Play and Toys (3 to 6 months)Prefers noise-making objects that are easily grasped like rattles; Enjoys stuffed animals and soft toys with contrasting colors
Communication (3 to 6 months)Vocalizes during play and with familiar people; Laughs; Cries less; Squeals and makes pleasure sounds; Babbles multi-syllabically (mamama)
Play and Toys (6 to 9 months)Likes teething toys; Increasingly desires social interaction with adults and other children; Favors soft toys that can be manipulated and mouthed
Communication (6 to 9 months)Increases vowel and consonant sounds; Links syllables together; Uses speech-like rhythm when vocalizing with others
Play and Toys (9 to 12 months)Enjoys large blocks, toys that pop apart and go back together, nesting cups and other objects; Laughs at surprise toys like a jack-in-the-box; Plays interactive games like peek-a-boo; Uses push-and-pull toys
Communication (9 to 12 months)Understands "no" and other simple commands; Says "dada" and "mama" to identify parents; Learns one or two other words; Receptive speech surpasses expressive speech, understanding more words than can speak
Personality and Temperament...Vary widely among infants; Differences in responses to the environment may be inborn characteristics of temperament
The nursing assessment identifies...Personality characteristics of the infant that the nurse can share with the parents; Parents may be advised to use one or two babysitters rather than engaging new sitters frequently.
ImportantAlthough infant's temperament is unchanged, the ability to fit with the environment is enhanced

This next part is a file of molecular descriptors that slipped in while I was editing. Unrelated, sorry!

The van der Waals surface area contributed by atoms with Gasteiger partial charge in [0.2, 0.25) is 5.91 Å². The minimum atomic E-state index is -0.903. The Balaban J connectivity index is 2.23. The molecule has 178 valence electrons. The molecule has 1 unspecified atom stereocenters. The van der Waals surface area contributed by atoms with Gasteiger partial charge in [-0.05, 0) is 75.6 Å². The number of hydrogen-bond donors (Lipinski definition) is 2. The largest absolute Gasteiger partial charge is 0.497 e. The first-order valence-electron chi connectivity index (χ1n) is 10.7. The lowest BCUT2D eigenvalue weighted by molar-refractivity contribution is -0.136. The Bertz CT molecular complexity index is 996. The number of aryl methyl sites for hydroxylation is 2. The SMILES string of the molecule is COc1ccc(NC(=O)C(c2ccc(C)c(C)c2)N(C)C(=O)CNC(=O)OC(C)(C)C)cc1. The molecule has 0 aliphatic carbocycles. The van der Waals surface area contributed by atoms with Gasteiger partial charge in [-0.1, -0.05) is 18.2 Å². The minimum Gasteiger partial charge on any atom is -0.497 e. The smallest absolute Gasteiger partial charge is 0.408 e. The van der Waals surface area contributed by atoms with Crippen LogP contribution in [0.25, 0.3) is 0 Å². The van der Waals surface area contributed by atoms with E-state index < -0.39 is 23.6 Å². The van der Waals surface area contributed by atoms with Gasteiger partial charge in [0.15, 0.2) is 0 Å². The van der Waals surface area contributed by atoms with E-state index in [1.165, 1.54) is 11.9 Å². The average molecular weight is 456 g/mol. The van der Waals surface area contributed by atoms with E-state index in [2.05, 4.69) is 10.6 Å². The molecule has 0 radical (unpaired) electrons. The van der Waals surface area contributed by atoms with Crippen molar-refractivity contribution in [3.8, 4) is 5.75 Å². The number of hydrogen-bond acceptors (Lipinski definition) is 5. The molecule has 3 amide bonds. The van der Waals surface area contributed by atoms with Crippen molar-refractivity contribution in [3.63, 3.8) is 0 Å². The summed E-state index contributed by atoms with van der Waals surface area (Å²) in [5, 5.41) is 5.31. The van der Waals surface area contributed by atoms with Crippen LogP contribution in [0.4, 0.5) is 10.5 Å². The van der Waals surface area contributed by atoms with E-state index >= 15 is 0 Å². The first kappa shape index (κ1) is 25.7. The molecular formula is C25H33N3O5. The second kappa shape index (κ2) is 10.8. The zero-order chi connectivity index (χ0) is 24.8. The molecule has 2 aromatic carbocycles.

Communication skills are evident even at what age?A few weeks of age
Nurses assess communication to identify...Possible abnormalities or developmental delays;
Language may be assessed by what test?The Denver II developmental test or other specialized language screening tools
Communication Abnormalities may be caused by what? Hearing deficit; Developmental delay; or Lack of verbal stimulation from caretakers
Nursing Interventions focus on providing what? A stimulating and comforting environment
Nursing Planning Interventions should consider what? The family's cultural patterns for communications and development; Encouraging parents to speak to infants and teach words
Hospital Nurses should include what when providing care?The infant's known words, and non-verbal support by hugging and holding
Define TemperamentAspects of a person's personality, such as introversion or extroversion, that are often regarded as innate rather than learned